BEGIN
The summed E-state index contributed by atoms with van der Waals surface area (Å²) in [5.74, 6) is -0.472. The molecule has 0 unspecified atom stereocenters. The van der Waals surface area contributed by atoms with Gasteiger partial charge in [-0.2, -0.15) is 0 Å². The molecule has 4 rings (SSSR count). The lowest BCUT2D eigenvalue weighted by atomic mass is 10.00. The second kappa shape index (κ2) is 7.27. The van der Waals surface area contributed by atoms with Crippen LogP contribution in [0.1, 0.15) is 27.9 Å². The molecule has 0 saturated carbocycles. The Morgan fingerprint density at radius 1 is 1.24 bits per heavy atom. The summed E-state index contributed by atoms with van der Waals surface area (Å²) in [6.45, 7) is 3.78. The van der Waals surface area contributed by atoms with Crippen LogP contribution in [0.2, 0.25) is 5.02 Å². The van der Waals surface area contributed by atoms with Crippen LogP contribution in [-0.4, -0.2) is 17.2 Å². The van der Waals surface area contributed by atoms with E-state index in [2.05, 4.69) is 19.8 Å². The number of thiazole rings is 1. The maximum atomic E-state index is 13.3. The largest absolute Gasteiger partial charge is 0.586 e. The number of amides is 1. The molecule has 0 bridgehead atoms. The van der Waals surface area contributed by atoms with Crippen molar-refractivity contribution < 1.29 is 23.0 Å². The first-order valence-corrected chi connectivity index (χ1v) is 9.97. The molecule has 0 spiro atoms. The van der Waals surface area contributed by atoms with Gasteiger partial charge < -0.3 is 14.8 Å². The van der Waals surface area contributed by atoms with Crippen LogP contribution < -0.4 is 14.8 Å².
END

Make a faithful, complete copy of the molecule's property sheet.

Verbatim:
The summed E-state index contributed by atoms with van der Waals surface area (Å²) in [5.74, 6) is -0.472. The molecule has 0 unspecified atom stereocenters. The van der Waals surface area contributed by atoms with Gasteiger partial charge in [-0.2, -0.15) is 0 Å². The molecule has 4 rings (SSSR count). The lowest BCUT2D eigenvalue weighted by atomic mass is 10.00. The second kappa shape index (κ2) is 7.27. The van der Waals surface area contributed by atoms with Crippen LogP contribution in [0.1, 0.15) is 27.9 Å². The molecule has 0 saturated carbocycles. The Morgan fingerprint density at radius 1 is 1.24 bits per heavy atom. The summed E-state index contributed by atoms with van der Waals surface area (Å²) in [6.45, 7) is 3.78. The van der Waals surface area contributed by atoms with Crippen LogP contribution in [0.2, 0.25) is 5.02 Å². The van der Waals surface area contributed by atoms with Crippen LogP contribution in [-0.4, -0.2) is 17.2 Å². The van der Waals surface area contributed by atoms with E-state index in [2.05, 4.69) is 19.8 Å². The number of thiazole rings is 1. The maximum atomic E-state index is 13.3. The largest absolute Gasteiger partial charge is 0.586 e. The number of amides is 1. The molecule has 0 bridgehead atoms. The van der Waals surface area contributed by atoms with Crippen molar-refractivity contribution < 1.29 is 23.0 Å². The first-order valence-corrected chi connectivity index (χ1v) is 9.97. The molecule has 0 spiro atoms. The van der Waals surface area contributed by atoms with Gasteiger partial charge < -0.3 is 14.8 Å². The van der Waals surface area contributed by atoms with Crippen LogP contribution < -0.4 is 14.8 Å².